Nepal | April 03, 2020

EDITORIAL: More is needed

The Himalayan Times

Prisoners should be treated as humanely as possible according to widely accepted standards

Criminal activities have become major concerns as these seem to be ever on the rise. A number of them get arrested and convicted and such convicts are generally housed in overcrowded prisons without some of basic facilities. At present, 18,000 inmates are housed in 74 prisons in 72 districts which are capable of housing only around 10,000. The Department of Prison Management says that around 17 new prisons are being constructed in 17 districts at a cost of around Rs. 1.677 billion. The Ministry of Peace and Reconstruction would provide financial support. The new prisons, when constructed, are expected to relieve burden of the existing prisons as well as the generally poor conditions under which inmates are living. But the project should be executed without delay. Among other things, the prisoners lack toilets, and they have little space to move around and even to sleep. These prisons were not built to accommodate such a large number of jailbirds. Moreover, most of the existing prisons are in a dilapidated condition adding to the woes of the inmates. To make matters worse, the earthquake of 2015 had damaged the structures of around 54 prisons.

Some prisons even lack accommodation for female inmates. All prisons should have women’s blocks to provide minimum conditions for passing their jail term and to save them from abuse. Therefore, it is welcome that more such buildings are being constructed. Efforts are being made to upgrade the prison buildings. These would help mitigate the problems faced by the inmates and also provide them with tolerable living quarters denied them now. Meanwhile, in its novel scheme the government has acquired about 535 ropanis of land in Banke to construct an open prison. Prisoners who have served more than half of their term and also shown good behavior would be kept here, and they could spend the rest of their term under minimal supervision. The open prison could house over 5,000 prisoners.

Considering the worrying number of crimes taking place in the country, more should be done to cut crime rate. Prevention is always better than punishment. For this purpose, the prisons should also be centers for reform for the majority of the inmates. When the jailbirds are free they may be enabled and encouraged to live honest lives as law-abiding citizens, though some of them are repeat offenders. Therefore, they should be under close surveillance of the authorities outside prisons too. Increasing incidents of crime are to be largely taken as a socio-economic problem. Many people take to committing crime due to poverty and other socio-economic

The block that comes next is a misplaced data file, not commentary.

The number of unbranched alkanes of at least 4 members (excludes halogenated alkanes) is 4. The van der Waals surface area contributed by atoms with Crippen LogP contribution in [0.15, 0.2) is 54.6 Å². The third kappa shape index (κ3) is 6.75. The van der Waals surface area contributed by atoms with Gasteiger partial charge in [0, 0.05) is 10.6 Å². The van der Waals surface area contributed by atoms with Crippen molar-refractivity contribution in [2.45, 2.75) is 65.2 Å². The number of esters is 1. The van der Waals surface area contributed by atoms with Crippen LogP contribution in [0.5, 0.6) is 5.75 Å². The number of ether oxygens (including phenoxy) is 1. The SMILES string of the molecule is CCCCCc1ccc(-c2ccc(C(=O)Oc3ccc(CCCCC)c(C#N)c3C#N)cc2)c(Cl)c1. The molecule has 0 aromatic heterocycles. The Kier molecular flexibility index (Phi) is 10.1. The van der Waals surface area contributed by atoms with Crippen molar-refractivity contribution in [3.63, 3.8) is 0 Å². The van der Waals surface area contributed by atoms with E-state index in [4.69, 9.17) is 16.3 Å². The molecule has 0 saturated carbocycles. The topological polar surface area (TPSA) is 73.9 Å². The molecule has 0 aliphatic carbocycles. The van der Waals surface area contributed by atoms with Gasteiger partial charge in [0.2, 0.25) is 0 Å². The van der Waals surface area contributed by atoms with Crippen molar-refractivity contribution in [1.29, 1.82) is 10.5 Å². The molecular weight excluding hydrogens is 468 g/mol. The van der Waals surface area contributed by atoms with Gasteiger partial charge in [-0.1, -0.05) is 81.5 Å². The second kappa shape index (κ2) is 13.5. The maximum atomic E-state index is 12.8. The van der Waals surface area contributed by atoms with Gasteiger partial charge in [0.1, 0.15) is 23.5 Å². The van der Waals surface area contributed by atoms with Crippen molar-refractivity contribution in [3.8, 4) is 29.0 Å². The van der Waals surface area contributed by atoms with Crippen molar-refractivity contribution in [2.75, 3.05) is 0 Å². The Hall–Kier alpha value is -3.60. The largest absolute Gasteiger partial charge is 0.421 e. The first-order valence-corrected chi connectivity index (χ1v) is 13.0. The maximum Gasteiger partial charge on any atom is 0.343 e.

reasons. The ideal way to deal with crime is to reduce deprivation prevalent in the country. Just incarcerating criminals is not the ultimate solution to the
problem of crime, though criminals must face the consequences of their crime. Reducing crime rates would therefore require a multi-pronged approach, including, for example, handling the problem of joblessness and poverty, apart from the need to equip the law-enforcement agencies better. This is easier said than done. But such efforts should sincerely be made if crime is to be significantly reduced in the medium and long term. But prisoners should be treated as humanely as possible according to widely accepted standards. More open prisons could also help in this endeavour.


Unclaimed vehicles

Vehicle thefts are about as widespread across the country today as these were, say, a decade ago. According to Nepal Police Headquarters, as many as 1,022 vehicles, which were stolen and found, are still lying unclaimed in various police offices. Of these unclaimed vehicles, two-wheelers number 1,018. This is most probably because it is much easier to steal scooters and motorcycles than cars and jeeps. These unclaimed vehicles were seized in 35 districts over a period of years.

Police are reported to be wondering why the owners of these vehicles are not coming to the police offices along with their blue books and other documents. Police say people quickly come to complain about their lost vehicles but not many follow up after that. It may be because they have given up on the hope of finding their vehicles again. Or they may have thought that police, if the vehicles were recovered, would inform them. Police on their part might also try to find out the owners from official records where all necessary details are given.

 


A version of this article appears in print on May 22, 2017 of The Himalayan Times.


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